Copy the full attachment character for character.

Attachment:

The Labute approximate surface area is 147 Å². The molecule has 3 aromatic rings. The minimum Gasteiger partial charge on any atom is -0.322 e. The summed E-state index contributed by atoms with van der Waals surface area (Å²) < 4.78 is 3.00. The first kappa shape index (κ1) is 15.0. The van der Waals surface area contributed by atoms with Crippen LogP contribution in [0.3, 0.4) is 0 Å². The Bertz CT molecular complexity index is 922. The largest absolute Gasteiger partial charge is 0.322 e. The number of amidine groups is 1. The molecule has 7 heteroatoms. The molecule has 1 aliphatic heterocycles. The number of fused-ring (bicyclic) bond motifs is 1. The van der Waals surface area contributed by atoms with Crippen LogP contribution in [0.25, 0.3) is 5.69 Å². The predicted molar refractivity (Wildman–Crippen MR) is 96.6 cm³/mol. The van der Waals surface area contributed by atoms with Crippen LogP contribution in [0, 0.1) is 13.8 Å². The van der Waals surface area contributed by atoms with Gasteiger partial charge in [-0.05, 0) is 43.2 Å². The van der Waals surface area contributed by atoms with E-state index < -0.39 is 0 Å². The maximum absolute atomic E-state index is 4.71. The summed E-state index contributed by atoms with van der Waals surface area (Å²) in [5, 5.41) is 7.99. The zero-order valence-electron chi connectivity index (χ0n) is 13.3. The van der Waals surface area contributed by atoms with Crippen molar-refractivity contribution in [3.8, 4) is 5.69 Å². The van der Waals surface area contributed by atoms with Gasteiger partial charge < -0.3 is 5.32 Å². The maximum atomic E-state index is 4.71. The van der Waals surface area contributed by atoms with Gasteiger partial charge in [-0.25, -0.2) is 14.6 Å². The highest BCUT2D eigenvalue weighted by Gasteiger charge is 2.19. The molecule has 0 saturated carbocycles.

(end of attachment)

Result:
The Labute approximate surface area is 147 Å². The molecule has 3 aromatic rings. The minimum Gasteiger partial charge on any atom is -0.322 e. The summed E-state index contributed by atoms with van der Waals surface area (Å²) < 4.78 is 3.00. The first kappa shape index (κ1) is 15.0. The van der Waals surface area contributed by atoms with Crippen LogP contribution in [0.3, 0.4) is 0 Å². The Bertz CT molecular complexity index is 922. The largest absolute Gasteiger partial charge is 0.322 e. The number of amidine groups is 1. The molecule has 7 heteroatoms. The molecule has 1 aliphatic heterocycles. The number of fused-ring (bicyclic) bond motifs is 1. The van der Waals surface area contributed by atoms with Crippen LogP contribution in [0.25, 0.3) is 5.69 Å². The predicted molar refractivity (Wildman–Crippen MR) is 96.6 cm³/mol. The van der Waals surface area contributed by atoms with Crippen LogP contribution in [0, 0.1) is 13.8 Å². The van der Waals surface area contributed by atoms with Gasteiger partial charge in [-0.05, 0) is 43.2 Å². The van der Waals surface area contributed by atoms with E-state index < -0.39 is 0 Å². The maximum absolute atomic E-state index is 4.71. The summed E-state index contributed by atoms with van der Waals surface area (Å²) in [5, 5.41) is 7.99. The zero-order valence-electron chi connectivity index (χ0n) is 13.3. The van der Waals surface area contributed by atoms with Crippen molar-refractivity contribution in [3.8, 4) is 5.69 Å². The van der Waals surface area contributed by atoms with Gasteiger partial charge < -0.3 is 5.32 Å². The maximum atomic E-state index is 4.71. The van der Waals surface area contributed by atoms with Gasteiger partial charge in [-0.25, -0.2) is 14.6 Å². The highest BCUT2D eigenvalue weighted by Gasteiger charge is 2.19. The molecule has 0 saturated carbocycles.